What are the main features and benefits of a positive displacement pump?

There are two main families of pumps: positive displacement and centrifugal. Centrifugal pumps are capable of higher flows and can work with lower viscosity liquids. In some chemical plants, 90% of the pumps in use will be centrifugal pumps. However, there are a number of applications for which positive displacement pumps are preferred. For example, they can handle higher viscosity fluids and can operate at high pressures and relatively low flows more efficiently. They are also more accurate when metering is an important consideration.

What are the limitations of a positive displacement pump?

In general, positive displacement pumps are more complex and difficult to maintain than centrifugal pumps. They are also not capable of generating the high flow rates characteristic of centrifugal pumps.

Positive displacement pumps are less able to handle low viscosity fluids than centrifugal pumps. To generate suction and reduce slippage and leaks, a rotary pump relies on the seal between its rotating elements and the pump housing. This is considerably reduced with low viscosity fluids. Similarly, it is more difficult to prevent slippage from the valves in a reciprocating pump with a low viscosity feed because of the high pressures generated during the pumping action.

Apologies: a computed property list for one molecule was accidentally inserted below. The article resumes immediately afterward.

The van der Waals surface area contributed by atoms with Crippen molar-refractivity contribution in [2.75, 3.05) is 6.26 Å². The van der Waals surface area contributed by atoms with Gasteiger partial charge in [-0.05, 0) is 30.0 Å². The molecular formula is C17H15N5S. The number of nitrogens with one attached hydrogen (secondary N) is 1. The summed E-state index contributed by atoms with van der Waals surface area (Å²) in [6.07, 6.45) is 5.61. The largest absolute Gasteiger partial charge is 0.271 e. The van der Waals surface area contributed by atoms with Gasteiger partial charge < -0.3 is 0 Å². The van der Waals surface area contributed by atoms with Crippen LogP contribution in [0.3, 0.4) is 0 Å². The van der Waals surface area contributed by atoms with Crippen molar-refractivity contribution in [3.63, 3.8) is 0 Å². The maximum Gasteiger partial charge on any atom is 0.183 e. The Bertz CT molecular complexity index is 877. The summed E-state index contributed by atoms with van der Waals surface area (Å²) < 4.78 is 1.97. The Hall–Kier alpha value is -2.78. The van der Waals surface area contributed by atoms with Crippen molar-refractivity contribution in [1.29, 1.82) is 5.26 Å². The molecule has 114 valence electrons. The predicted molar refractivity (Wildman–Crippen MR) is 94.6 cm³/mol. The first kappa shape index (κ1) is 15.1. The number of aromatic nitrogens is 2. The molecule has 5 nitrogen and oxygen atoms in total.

A pulsing discharge is also a characteristic of positive displacement, and especially reciprocating, pump designs. Pulsation can cause noise and vibration in pipe systems and cavitation problems which can ultimately lead to damage or failure. Pulsing can be reduced by the use of multiple pump cylinders and pulsation dampeners but this requires careful system design. Centrifugal pumps, on the other hand, produce a smooth constant flow.

The back-and-forth motion of a reciprocating pump can also be a source of vibration and noise. It is therefore important to construct very strong foundations for this type of pump. As a consequence of the high pressures generated during the pumping cycle it is also vital that either the pump or discharge line has some form of pressure relief in case of a blockage. Centrifugal pumps do not need over-pressure protection: fluid is simply recirculated in this eventuality.

Feeds containing a high level of abrasive solids can cause excessive wear on the components of all types of pumps and especially valves and seals. Although the components of positive displacement pumps operate at considerably lower speeds than those of centrifugal pumps, they remain prone to these problems. This is particularly the case with piston and plunger style reciprocating pumps and gear rotary pumps. With this type of feed, a lobe, screw or diaphragm pump may be suitable for more demanding applications.

The following table summarises the capabilities of centrifugal and positive displacement pumps.